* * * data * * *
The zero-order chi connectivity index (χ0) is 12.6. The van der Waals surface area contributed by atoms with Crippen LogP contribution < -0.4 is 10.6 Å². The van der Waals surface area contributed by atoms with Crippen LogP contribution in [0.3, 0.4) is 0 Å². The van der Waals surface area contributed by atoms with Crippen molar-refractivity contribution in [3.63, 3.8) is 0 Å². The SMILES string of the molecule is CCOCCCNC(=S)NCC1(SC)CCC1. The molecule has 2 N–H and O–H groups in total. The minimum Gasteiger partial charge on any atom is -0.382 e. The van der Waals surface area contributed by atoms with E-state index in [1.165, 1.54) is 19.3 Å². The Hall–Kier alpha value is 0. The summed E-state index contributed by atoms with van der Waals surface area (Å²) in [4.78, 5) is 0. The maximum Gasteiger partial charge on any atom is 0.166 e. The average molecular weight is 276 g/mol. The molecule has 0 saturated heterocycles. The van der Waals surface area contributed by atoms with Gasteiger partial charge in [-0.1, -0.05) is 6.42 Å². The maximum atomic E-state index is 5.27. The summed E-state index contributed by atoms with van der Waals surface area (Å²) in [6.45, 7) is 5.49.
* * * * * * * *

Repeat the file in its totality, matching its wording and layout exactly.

The zero-order chi connectivity index (χ0) is 12.6. The van der Waals surface area contributed by atoms with Crippen LogP contribution < -0.4 is 10.6 Å². The van der Waals surface area contributed by atoms with Crippen LogP contribution in [0.3, 0.4) is 0 Å². The van der Waals surface area contributed by atoms with Crippen molar-refractivity contribution in [3.63, 3.8) is 0 Å². The SMILES string of the molecule is CCOCCCNC(=S)NCC1(SC)CCC1. The molecule has 2 N–H and O–H groups in total. The minimum Gasteiger partial charge on any atom is -0.382 e. The van der Waals surface area contributed by atoms with E-state index in [1.165, 1.54) is 19.3 Å². The Hall–Kier alpha value is 0. The summed E-state index contributed by atoms with van der Waals surface area (Å²) in [4.78, 5) is 0. The maximum Gasteiger partial charge on any atom is 0.166 e. The average molecular weight is 276 g/mol. The molecule has 0 saturated heterocycles. The van der Waals surface area contributed by atoms with Gasteiger partial charge in [-0.1, -0.05) is 6.42 Å². The maximum atomic E-state index is 5.27. The summed E-state index contributed by atoms with van der Waals surface area (Å²) in [6.45, 7) is 5.49.